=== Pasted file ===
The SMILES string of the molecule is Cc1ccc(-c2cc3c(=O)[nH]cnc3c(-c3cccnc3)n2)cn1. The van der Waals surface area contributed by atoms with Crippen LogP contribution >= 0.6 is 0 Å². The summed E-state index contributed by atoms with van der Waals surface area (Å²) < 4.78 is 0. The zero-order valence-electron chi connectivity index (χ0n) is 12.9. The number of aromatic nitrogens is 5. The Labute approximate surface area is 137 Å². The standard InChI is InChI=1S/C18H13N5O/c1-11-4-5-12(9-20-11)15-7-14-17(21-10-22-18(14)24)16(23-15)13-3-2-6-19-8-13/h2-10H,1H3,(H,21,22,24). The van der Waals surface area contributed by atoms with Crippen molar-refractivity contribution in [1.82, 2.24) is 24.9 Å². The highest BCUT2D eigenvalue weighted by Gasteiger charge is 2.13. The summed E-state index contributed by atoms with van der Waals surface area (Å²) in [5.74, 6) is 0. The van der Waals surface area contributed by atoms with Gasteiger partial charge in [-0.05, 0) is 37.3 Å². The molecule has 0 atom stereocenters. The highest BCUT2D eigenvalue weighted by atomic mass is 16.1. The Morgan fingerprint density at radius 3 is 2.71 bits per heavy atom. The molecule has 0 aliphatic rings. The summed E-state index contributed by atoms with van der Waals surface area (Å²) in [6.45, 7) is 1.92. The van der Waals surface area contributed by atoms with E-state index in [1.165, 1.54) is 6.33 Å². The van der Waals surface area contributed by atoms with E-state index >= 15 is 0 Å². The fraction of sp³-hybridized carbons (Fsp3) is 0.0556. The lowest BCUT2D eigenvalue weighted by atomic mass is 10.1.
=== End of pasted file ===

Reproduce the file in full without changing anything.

The SMILES string of the molecule is Cc1ccc(-c2cc3c(=O)[nH]cnc3c(-c3cccnc3)n2)cn1. The van der Waals surface area contributed by atoms with Crippen LogP contribution >= 0.6 is 0 Å². The summed E-state index contributed by atoms with van der Waals surface area (Å²) < 4.78 is 0. The zero-order valence-electron chi connectivity index (χ0n) is 12.9. The number of aromatic nitrogens is 5. The Labute approximate surface area is 137 Å². The standard InChI is InChI=1S/C18H13N5O/c1-11-4-5-12(9-20-11)15-7-14-17(21-10-22-18(14)24)16(23-15)13-3-2-6-19-8-13/h2-10H,1H3,(H,21,22,24). The van der Waals surface area contributed by atoms with Crippen molar-refractivity contribution in [1.82, 2.24) is 24.9 Å². The highest BCUT2D eigenvalue weighted by Gasteiger charge is 2.13. The summed E-state index contributed by atoms with van der Waals surface area (Å²) in [5.74, 6) is 0. The van der Waals surface area contributed by atoms with Gasteiger partial charge in [-0.05, 0) is 37.3 Å². The molecule has 0 atom stereocenters. The highest BCUT2D eigenvalue weighted by atomic mass is 16.1. The Morgan fingerprint density at radius 3 is 2.71 bits per heavy atom. The molecule has 0 aliphatic rings. The summed E-state index contributed by atoms with van der Waals surface area (Å²) in [6.45, 7) is 1.92. The van der Waals surface area contributed by atoms with E-state index in [1.165, 1.54) is 6.33 Å². The van der Waals surface area contributed by atoms with E-state index >= 15 is 0 Å². The fraction of sp³-hybridized carbons (Fsp3) is 0.0556. The lowest BCUT2D eigenvalue weighted by atomic mass is 10.1.